Color plays a crucial part in design, but identifying the right hues involves more than just picking out your preferred shades or red and blue. Both RGB and CMYK color formats allow you to identify the colors you want to use in your design. However, RGB and CMYK are not interchangeable. As such, it’s important to know how both color formats work, and which one is best for your design needs.
The Differences Between RGB and CMYK
What is RGB?
RGB is an additive system that uses varying intensities of red, green, and blue to create color on a digital screen. Essentially, RGB colors begin as a true shade of black. Users can then use a process called additive mixing – adding degrees of red, green, and blue light on top of that black – to create a specific pigment.
Different colors are made by playing with the intensity levels of each base color. For example, cerulean blue is comprised of 16.5 percent red, 32.2 percent green, and 74.5 percent blue. When combined, they produce the specific color for your screen. However, if you were to combine equal intensities of red, green, and blue it would create a pure shade of white.
What is CMYK?
While RGB is an additive system, CYMK utilizes subtractive mixing to create color with physical ink. With CMYK, the absence of ink is essentially “white,” although the surface you use can be white, black, clear, or any other color. As you add layers of cyan, magenta, yellow and black (also known as key) to that surface, the less white it gets. In opposition to RGB, all four colors in equal proportion create a pure shade of black.
Like RGB, CMYK also has color information for design programs. For example, that same shade of cerulean blue comprises of 77.9 percent cyan, 56.8 percent magenta, 0 percent yellow, and 25.5 percent black. However, it’s important to note that these colors are meant for physical printing and not digital screens, so what you see on screen may not be the same shade after your product is printed.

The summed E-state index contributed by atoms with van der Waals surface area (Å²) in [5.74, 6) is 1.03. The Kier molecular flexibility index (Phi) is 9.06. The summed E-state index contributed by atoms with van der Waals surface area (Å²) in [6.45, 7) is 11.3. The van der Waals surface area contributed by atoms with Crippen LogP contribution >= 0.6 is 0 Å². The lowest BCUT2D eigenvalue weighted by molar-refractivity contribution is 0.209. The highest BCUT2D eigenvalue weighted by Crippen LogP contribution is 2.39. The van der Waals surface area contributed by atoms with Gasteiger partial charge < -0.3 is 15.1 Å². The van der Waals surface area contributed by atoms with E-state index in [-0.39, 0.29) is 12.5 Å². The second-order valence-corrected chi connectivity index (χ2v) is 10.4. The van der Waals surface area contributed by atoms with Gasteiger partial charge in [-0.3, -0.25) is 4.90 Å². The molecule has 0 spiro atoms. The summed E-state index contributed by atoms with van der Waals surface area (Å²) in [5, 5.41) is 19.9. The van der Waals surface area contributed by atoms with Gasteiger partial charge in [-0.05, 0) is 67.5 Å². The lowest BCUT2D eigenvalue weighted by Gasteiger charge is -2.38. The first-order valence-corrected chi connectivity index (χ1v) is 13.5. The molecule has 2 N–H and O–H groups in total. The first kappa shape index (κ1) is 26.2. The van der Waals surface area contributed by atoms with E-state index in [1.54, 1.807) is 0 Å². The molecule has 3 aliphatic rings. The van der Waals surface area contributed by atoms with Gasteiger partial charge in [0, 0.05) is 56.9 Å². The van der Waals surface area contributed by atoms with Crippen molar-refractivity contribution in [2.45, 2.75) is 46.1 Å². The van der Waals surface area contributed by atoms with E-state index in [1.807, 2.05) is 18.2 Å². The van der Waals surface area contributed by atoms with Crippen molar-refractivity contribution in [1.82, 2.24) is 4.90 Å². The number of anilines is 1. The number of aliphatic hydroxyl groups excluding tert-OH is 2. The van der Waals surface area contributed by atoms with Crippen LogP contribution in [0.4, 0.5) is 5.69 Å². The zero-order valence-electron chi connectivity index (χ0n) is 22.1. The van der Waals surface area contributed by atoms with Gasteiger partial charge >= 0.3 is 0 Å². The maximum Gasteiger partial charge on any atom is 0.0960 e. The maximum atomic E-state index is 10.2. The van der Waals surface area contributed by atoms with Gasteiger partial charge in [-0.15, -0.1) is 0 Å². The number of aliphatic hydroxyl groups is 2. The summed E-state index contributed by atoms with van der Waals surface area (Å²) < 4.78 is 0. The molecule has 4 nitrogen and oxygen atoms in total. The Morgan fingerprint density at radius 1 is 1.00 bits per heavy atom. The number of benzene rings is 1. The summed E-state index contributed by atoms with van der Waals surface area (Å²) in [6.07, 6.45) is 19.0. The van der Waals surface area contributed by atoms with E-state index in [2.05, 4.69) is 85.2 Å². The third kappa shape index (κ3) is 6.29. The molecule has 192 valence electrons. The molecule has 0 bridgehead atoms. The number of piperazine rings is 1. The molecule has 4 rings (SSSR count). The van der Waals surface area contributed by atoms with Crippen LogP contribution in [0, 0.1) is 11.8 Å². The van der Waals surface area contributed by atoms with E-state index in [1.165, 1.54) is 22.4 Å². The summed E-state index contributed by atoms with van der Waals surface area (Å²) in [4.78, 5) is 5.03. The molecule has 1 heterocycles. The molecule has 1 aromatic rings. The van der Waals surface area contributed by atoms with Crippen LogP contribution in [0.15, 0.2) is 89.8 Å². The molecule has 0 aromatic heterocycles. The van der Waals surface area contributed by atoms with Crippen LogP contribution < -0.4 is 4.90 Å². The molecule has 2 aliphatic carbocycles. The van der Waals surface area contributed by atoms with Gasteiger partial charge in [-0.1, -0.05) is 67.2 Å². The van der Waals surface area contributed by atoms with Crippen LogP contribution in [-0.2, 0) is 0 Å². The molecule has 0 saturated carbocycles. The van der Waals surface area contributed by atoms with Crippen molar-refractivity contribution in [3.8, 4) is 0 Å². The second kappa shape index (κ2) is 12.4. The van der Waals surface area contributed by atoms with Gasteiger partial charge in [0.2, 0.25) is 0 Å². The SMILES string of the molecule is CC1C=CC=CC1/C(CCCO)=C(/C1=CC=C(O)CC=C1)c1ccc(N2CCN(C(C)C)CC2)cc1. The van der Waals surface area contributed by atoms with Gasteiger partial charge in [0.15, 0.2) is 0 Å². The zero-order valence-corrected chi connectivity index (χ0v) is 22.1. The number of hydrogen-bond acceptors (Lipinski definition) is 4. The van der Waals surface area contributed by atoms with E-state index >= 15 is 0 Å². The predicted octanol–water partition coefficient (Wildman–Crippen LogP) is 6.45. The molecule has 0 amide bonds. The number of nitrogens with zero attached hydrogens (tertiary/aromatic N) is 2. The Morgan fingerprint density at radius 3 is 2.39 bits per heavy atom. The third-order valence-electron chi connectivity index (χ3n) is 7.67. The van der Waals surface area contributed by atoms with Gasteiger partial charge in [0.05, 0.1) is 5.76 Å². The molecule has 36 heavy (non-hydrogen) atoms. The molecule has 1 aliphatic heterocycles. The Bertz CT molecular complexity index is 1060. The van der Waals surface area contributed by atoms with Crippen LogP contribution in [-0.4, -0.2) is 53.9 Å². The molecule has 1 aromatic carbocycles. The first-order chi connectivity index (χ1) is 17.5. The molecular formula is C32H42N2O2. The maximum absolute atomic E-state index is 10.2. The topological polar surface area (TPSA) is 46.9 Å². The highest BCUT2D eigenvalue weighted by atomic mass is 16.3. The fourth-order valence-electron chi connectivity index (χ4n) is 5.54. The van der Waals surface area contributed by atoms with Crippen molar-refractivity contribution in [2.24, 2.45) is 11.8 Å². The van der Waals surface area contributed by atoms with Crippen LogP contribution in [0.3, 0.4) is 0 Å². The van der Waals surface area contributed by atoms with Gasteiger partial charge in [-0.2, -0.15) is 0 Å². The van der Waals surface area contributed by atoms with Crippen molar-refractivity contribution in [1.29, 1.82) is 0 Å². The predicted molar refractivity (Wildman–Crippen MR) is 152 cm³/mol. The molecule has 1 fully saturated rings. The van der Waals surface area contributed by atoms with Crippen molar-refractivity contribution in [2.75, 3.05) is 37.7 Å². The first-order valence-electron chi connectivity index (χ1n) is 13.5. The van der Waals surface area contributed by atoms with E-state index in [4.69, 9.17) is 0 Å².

With either CMYK or RGB, it’s crucial to use color codes to guarantee results since colors can vary from screen to screen.
RGB or CMYK: Which Should You Use?
The color format that’s best for your needs is dependent on a single question: what do you plan to do with your design? If your design will end up on digital screens like computer monitors or TVs, you should use RGB. If you need to physically print anything like product labels, brochures, or more, you should use CMYK.
Using the wrong format can lead to inaccurate color representations. This is particularly bad if you need to match your branding or if your heart is simply set on a specific color. Formats can be changed in design programs like Adobe Photoshop, which allows you to plug in the appropriate color code for your design’s end purpose.
Another reason it’s important to use the correct color format is to avoid art file issues when you’re sending your design to a vendor. For example, if you’re sending your art file to a printer and they have to convert your file from RBG to CMYK, your printed design may appear faded as compared to the original RGB image. There’s also a chance that the printer may not be able to exactly match your color. Fortunately, there is way to call out your colors to help ensure an exact match: The Pantone Matching System.
While RGB and CMYK colors give you rough approximations of colors, Pantone has physical color swatches that allow you to visually confirm which color is right and provides you with the proper formula. This system allows printers to identify exact colors, including if that hue should be coated or uncoated, to see if they can provide an exact match with their existing printing technology. This can help ensure consistent, vibrant colors while adding some reassurance that both parties are on the same page.
Work with a Printing Company That Help Your Colors Pop
Need to find the right label printing company for your product labels? At Blue Label, our experts work with you to guide you through the printing process, from ensuring your colors are correct to identifying ways to provide the best label for both your performance needs and budget. Contact Blue Label today to talk to one of our experts about full-color label printing for your next project.